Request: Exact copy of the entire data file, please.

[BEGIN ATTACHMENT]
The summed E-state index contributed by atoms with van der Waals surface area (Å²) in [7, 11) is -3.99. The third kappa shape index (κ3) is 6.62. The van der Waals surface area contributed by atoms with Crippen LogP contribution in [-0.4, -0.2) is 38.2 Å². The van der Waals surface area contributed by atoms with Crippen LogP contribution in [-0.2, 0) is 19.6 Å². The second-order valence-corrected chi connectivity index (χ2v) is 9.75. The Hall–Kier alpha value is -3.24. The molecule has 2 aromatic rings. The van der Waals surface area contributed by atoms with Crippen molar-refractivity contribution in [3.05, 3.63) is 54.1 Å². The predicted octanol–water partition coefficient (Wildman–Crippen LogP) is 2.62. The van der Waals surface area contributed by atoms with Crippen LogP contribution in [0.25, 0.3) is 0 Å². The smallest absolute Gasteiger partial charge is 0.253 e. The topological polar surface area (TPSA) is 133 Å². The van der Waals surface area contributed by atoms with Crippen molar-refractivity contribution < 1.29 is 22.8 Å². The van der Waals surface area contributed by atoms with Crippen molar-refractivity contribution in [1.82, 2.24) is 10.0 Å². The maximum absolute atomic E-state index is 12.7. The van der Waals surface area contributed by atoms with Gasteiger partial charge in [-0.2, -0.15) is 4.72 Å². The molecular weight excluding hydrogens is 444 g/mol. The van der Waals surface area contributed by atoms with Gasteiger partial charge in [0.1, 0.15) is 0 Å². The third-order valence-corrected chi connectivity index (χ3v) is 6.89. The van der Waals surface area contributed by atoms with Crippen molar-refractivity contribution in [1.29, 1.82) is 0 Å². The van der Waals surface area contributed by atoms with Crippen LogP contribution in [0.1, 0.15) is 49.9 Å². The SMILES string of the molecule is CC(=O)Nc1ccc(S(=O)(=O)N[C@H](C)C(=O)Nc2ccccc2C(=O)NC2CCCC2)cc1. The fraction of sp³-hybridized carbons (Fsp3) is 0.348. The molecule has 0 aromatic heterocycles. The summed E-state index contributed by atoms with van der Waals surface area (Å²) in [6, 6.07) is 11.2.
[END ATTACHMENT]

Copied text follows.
The summed E-state index contributed by atoms with van der Waals surface area (Å²) in [7, 11) is -3.99. The third kappa shape index (κ3) is 6.62. The van der Waals surface area contributed by atoms with Crippen LogP contribution in [-0.4, -0.2) is 38.2 Å². The van der Waals surface area contributed by atoms with Crippen LogP contribution in [-0.2, 0) is 19.6 Å². The second-order valence-corrected chi connectivity index (χ2v) is 9.75. The Hall–Kier alpha value is -3.24. The molecule has 2 aromatic rings. The van der Waals surface area contributed by atoms with Crippen molar-refractivity contribution in [3.05, 3.63) is 54.1 Å². The predicted octanol–water partition coefficient (Wildman–Crippen LogP) is 2.62. The van der Waals surface area contributed by atoms with Crippen LogP contribution in [0.25, 0.3) is 0 Å². The smallest absolute Gasteiger partial charge is 0.253 e. The topological polar surface area (TPSA) is 133 Å². The van der Waals surface area contributed by atoms with Crippen molar-refractivity contribution < 1.29 is 22.8 Å². The van der Waals surface area contributed by atoms with Crippen molar-refractivity contribution in [1.82, 2.24) is 10.0 Å². The maximum absolute atomic E-state index is 12.7. The van der Waals surface area contributed by atoms with Gasteiger partial charge in [-0.2, -0.15) is 4.72 Å². The molecular weight excluding hydrogens is 444 g/mol. The van der Waals surface area contributed by atoms with Gasteiger partial charge in [0.1, 0.15) is 0 Å². The third-order valence-corrected chi connectivity index (χ3v) is 6.89. The van der Waals surface area contributed by atoms with Crippen molar-refractivity contribution in [1.29, 1.82) is 0 Å². The van der Waals surface area contributed by atoms with Crippen LogP contribution in [0.1, 0.15) is 49.9 Å². The SMILES string of the molecule is CC(=O)Nc1ccc(S(=O)(=O)N[C@H](C)C(=O)Nc2ccccc2C(=O)NC2CCCC2)cc1. The fraction of sp³-hybridized carbons (Fsp3) is 0.348. The molecule has 0 aromatic heterocycles. The summed E-state index contributed by atoms with van der Waals surface area (Å²) in [6, 6.07) is 11.2.